wearing the insignia of a Marshal of France
|Born||17 November 1854
|Died||21 July 1934 (aged 79)
|Years of service||1873-1925|
|Rank||Général de division|
|Awards||Marshal of France
Grand Cross of the Legion of Honor
Lyautey was born in Nancy (Lorraine) into an upper-middle-class family with aristocratic connections, royalist sympathies and a military past. In 1873 he entered the French military academy of Saint-Cyr, attended the army training school in early 1876, and in December 1877 was made a lieutenant. He made his career serving in the colonies and not in a more prestigious assignment in metropolitan France. The first years after graduating, Lyautey served as a cavalry officer in Algeria and from 1894 to 1897 in Indochina, under Joseph Gallieni.
Lyautey adopted and emulated Gallieni's policy of methodical expansion of pacified areas followed by social and economical development to bring about the end of resistance and the cooperation of former insurgents. This method became known as tache d'huile (literally, "oil stain"), as it resembles oil spots spreading to cover the whole surface. Lyautey's writings have had a significant influence on contemporary counterinsurgency theory through its adoption by David Galula.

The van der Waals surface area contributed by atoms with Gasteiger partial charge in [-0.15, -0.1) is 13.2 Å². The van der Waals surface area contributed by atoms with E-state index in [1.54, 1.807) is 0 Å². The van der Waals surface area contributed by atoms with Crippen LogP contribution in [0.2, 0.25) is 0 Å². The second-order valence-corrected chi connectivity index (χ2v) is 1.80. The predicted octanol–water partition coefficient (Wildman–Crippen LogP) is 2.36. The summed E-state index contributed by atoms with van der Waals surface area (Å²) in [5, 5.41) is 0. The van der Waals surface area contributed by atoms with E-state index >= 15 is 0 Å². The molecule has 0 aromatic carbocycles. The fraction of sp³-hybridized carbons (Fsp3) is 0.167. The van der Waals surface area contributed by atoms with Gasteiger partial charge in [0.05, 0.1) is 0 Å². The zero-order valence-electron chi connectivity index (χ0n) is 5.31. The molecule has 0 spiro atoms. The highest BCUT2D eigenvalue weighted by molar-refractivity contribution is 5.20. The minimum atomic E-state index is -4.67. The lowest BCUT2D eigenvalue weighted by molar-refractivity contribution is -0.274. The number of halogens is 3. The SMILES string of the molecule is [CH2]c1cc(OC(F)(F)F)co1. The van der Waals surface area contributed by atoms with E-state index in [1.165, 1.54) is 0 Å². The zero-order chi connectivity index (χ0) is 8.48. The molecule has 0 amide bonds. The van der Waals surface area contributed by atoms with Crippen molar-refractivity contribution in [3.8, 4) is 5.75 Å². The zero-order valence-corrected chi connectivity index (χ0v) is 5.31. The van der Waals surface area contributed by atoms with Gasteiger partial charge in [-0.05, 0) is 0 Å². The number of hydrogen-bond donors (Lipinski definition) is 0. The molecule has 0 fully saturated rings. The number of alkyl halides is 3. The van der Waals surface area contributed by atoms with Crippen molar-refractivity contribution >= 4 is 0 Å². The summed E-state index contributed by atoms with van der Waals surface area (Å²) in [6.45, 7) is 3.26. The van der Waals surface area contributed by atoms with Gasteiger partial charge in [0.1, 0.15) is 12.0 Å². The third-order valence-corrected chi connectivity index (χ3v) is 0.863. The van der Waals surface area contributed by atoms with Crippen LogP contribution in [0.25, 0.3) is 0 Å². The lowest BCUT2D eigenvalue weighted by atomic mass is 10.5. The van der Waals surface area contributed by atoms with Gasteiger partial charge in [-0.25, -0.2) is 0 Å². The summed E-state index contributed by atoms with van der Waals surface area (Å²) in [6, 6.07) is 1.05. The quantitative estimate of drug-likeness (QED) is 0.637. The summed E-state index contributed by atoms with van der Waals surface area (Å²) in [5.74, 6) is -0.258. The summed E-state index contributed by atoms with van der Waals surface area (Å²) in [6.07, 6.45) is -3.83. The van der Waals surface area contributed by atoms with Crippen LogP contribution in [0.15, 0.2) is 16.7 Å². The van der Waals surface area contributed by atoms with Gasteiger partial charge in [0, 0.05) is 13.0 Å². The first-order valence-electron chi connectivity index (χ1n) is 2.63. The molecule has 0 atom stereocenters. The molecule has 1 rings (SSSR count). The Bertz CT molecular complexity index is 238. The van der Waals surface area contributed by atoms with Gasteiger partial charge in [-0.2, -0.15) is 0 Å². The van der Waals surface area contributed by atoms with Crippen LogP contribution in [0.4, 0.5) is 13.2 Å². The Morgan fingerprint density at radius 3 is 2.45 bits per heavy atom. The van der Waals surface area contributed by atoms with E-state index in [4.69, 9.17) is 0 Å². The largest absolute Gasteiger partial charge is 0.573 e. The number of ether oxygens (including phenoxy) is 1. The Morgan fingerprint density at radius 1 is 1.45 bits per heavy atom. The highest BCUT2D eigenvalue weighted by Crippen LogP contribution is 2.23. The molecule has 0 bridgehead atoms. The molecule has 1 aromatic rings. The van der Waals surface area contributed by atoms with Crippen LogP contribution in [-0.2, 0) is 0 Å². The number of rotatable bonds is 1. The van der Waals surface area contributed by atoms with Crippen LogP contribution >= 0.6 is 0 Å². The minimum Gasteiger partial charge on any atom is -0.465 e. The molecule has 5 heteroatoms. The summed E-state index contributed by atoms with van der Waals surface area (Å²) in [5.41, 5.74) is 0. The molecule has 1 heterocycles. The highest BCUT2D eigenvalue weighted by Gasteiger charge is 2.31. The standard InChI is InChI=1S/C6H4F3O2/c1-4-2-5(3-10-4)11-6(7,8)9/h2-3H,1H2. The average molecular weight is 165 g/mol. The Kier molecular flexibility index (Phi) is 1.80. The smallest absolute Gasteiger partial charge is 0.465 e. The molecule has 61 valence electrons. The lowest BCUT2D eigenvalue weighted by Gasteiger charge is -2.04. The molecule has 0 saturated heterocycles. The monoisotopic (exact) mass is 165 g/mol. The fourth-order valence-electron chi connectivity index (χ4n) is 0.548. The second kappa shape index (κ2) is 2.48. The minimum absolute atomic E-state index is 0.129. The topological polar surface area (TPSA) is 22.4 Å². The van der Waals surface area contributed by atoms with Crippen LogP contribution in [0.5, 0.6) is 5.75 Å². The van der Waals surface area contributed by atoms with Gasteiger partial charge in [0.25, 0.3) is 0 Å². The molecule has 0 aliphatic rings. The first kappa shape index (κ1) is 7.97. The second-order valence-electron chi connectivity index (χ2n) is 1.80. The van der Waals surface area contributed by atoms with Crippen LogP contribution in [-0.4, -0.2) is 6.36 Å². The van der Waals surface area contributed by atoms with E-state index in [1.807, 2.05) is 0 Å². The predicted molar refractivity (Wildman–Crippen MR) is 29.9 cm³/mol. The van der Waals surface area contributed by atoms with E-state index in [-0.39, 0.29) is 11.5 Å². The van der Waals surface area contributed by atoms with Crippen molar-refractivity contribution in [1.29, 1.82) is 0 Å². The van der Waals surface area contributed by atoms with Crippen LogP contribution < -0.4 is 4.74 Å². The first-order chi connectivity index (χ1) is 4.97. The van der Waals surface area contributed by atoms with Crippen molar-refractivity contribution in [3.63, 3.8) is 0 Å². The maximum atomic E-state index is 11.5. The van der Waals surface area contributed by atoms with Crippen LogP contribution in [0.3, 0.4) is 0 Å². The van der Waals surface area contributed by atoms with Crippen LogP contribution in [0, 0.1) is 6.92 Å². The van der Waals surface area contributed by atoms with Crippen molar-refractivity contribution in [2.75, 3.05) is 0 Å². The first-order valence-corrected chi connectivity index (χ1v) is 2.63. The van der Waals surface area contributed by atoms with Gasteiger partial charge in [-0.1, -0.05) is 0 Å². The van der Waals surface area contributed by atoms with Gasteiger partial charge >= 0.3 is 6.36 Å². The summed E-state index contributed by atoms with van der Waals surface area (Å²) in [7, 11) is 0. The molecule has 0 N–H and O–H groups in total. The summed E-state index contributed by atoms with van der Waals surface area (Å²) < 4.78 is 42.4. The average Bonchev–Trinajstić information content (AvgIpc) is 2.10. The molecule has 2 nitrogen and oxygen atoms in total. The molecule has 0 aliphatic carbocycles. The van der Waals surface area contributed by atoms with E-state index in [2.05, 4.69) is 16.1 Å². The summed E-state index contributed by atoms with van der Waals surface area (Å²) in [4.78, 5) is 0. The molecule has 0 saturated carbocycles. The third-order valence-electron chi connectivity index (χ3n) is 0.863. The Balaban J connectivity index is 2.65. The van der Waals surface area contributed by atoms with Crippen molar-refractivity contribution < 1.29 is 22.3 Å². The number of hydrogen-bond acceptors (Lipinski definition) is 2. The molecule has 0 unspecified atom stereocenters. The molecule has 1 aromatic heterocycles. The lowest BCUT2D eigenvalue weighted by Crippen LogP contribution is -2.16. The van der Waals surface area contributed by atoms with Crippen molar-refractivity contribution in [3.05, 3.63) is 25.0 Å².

From 1897 to 1902 Lyautey served on Madagascar, again under Galliéni. He played a key role in the invasion of the island (1896–1898), in which he commanded the French forces. His military skill and success in this campaign greatly contributed to his promotion to general de brigade in 1902.
The murder of French citizens in Casablanca was used as a pretext for Lyautey to occupy Oujda in eastern Morocco on the Algerian border in 1907. Having been promoted to général de division, Lyautey was Military Governor of French Morocco from 4 August 1907 to 28 April 1912. After the Convention of Fez established a protectorate over Morocco, Lyautey served as Resident-General of French Morocco from 28 April 1912 to 25 August 1925.